EMS groups join push for D Block
Add the emergency medical service (EMS) community to first-responder groups asking Congress to reallocate the 700 MHz D Block — currently slated for a commercial auction early next year — to public safety for a proposed nationwide, wireless broadband network.
In a letter to key leaders in the House and Senate, seven EMS-related organizations — the Association of Air Medical Services, Advocates for Emergency Medical Services, the Emergency Nurses Association, the National Association of Emergency Medical Services Physicians, the National Association of Emergency Medical Technicians, the National Association of State Emergency Medical Service Officials and the National Emergency Medical Services Management Association — said they support legislation calling for D Block reallocation.
"While the Federal Communications Commission's National Broadband Plan proposes to provide public safety roaming and priority access on other commercial 700 MHz networks for a fee, this proposal relies on untested technologies and new regulations that cannot ensure reliable and resilient communications capabilities to meet stringent public-safety needs," the letter states. "Therefore, we also oppose the FCC's proposal to hold another commercial auction for the D Block."
Kevin McGinnis the National Association of State EMS Officials (NASEMSO) said getting all groups in the diverse EMS arena to agree on many things can be difficult, but he said the consensus support for D Block reallocation was done in less than two weeks.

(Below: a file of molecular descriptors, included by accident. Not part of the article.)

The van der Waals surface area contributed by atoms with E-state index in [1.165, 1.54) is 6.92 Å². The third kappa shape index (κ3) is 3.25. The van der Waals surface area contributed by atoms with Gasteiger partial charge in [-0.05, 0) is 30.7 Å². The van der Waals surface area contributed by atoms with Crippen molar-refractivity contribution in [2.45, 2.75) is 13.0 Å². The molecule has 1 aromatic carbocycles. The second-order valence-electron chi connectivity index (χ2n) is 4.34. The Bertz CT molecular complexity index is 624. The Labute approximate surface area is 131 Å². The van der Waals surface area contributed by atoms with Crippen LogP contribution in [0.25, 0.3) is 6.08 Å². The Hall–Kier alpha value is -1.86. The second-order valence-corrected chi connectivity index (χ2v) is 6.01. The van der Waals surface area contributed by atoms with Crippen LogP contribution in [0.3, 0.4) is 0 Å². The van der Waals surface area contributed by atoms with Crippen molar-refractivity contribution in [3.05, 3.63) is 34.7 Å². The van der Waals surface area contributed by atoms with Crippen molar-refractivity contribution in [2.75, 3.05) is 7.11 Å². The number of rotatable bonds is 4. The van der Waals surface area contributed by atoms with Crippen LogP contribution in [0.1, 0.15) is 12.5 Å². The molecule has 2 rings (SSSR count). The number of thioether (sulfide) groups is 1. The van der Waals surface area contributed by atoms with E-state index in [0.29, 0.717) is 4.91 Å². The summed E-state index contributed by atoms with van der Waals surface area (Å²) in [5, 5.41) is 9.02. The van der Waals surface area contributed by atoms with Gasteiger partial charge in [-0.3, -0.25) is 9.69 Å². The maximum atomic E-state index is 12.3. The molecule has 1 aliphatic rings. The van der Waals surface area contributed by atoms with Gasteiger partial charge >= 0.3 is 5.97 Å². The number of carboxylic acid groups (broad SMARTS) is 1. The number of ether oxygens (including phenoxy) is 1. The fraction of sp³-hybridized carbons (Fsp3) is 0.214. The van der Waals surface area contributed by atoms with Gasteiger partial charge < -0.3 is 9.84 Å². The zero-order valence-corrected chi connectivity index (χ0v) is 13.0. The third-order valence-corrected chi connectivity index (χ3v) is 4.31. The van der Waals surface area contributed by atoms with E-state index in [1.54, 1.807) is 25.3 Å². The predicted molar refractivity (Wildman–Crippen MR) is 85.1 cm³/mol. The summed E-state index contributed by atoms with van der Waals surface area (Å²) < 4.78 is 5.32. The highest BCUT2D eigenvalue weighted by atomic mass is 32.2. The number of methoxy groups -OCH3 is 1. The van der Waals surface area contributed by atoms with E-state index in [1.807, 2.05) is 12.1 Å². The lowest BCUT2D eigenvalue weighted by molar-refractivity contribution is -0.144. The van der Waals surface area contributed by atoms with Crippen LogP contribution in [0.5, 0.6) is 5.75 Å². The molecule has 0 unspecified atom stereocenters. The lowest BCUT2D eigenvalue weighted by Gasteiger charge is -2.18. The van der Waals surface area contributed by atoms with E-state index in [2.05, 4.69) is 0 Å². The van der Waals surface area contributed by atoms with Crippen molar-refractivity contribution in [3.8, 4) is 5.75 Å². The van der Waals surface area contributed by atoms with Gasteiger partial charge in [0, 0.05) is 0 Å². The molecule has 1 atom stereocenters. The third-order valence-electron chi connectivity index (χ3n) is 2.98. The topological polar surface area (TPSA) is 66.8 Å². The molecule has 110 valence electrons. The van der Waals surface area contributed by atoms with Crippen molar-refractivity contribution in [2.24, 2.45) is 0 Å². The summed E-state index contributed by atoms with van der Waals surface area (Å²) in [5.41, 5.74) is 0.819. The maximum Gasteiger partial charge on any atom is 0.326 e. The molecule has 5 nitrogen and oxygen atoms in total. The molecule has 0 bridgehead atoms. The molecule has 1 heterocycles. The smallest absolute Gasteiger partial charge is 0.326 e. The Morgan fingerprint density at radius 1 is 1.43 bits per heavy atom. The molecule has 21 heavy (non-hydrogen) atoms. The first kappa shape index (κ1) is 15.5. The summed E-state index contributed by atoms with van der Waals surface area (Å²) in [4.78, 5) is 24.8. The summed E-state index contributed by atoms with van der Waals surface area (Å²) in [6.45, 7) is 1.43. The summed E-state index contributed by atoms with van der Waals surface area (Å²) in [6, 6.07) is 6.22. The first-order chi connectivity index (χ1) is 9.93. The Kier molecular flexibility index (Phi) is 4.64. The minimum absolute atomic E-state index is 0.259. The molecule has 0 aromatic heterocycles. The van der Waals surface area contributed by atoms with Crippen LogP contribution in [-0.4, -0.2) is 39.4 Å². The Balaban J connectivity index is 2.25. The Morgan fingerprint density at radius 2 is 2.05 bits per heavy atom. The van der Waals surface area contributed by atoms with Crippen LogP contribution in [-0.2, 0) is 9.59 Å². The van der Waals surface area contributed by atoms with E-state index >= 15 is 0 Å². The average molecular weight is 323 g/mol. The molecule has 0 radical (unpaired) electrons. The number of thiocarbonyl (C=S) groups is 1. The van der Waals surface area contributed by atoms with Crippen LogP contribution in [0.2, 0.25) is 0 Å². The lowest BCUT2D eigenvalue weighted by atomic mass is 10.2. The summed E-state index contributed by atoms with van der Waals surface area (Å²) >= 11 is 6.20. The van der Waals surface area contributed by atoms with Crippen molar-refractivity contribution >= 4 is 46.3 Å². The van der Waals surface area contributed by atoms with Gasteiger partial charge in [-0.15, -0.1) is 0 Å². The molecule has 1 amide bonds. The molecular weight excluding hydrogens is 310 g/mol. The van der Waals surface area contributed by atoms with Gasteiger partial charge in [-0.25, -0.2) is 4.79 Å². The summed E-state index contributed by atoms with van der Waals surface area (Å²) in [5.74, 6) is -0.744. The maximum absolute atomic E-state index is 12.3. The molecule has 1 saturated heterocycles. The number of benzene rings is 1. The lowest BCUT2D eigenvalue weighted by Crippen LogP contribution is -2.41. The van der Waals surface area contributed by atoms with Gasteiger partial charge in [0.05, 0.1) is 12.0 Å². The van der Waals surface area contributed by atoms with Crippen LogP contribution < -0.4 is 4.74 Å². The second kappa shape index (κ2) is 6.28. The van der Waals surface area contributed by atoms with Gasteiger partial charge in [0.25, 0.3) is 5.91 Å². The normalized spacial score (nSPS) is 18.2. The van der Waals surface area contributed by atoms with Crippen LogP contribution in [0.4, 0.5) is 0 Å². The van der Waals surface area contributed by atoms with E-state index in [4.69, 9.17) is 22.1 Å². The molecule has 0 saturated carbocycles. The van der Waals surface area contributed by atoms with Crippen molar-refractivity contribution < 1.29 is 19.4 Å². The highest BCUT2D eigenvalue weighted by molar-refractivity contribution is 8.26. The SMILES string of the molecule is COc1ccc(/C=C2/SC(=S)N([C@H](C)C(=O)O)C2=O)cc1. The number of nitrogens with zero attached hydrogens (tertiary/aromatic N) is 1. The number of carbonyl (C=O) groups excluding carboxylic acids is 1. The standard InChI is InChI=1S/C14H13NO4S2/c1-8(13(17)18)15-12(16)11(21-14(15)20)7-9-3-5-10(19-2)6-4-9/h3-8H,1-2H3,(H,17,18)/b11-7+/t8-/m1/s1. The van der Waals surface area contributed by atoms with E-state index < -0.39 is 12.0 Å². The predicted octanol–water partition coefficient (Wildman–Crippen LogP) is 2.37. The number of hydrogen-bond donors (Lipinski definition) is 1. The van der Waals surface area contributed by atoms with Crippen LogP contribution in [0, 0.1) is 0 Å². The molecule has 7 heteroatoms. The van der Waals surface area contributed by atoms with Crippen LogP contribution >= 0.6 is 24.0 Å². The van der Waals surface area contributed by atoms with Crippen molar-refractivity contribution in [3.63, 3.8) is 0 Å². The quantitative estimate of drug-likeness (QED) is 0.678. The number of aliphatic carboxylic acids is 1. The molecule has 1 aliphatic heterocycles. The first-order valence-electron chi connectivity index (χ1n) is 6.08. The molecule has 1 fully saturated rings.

"One thing, over the past few years, my colleagues have come to realize is that broadband is our lifeblood for the future," McGinnis said during an interview with Urgent Communications.
McGinnis said the capabilities of remote diagnostic and treatment applications that paramedics can use — or soon will be available — continues to increase, but the effectiveness of those applications often can only be maximized if they can be shared in real time with a doctor who typically will be at another location.
"[Newer advanced monitoring applications] all have communications implications, and none of them will be supported by the communications systems we're using today — narrowband VHF and UHF," McGinnis said.
In particular, McGinnis said applications monitoring multiple vital signs typically require data throughputs between 75 KB/s and 125 KB/s per patient. Even more daunting is the 1 MB/s to 3 MB/s needed for medical-quality video at a resolution high enough for a doctor to make a remote diagnosis. Subtle differences in the color of blood, skin, eyes and lips need must be discerned in such situations, so lower-resolution video feeds are not really an option.
Meanwhile, more high-bandwidth applications are on the way. The fear within the EMS community is that the 10 MHz of spectrum currently licensed to the Public Safety Spectrum Trust (PSST) will not be enough to support these applications — plus those supporting mission-critical applications for other first responders, like fire and EMS — in a given cell sector covering an incident scene, McGinnis said.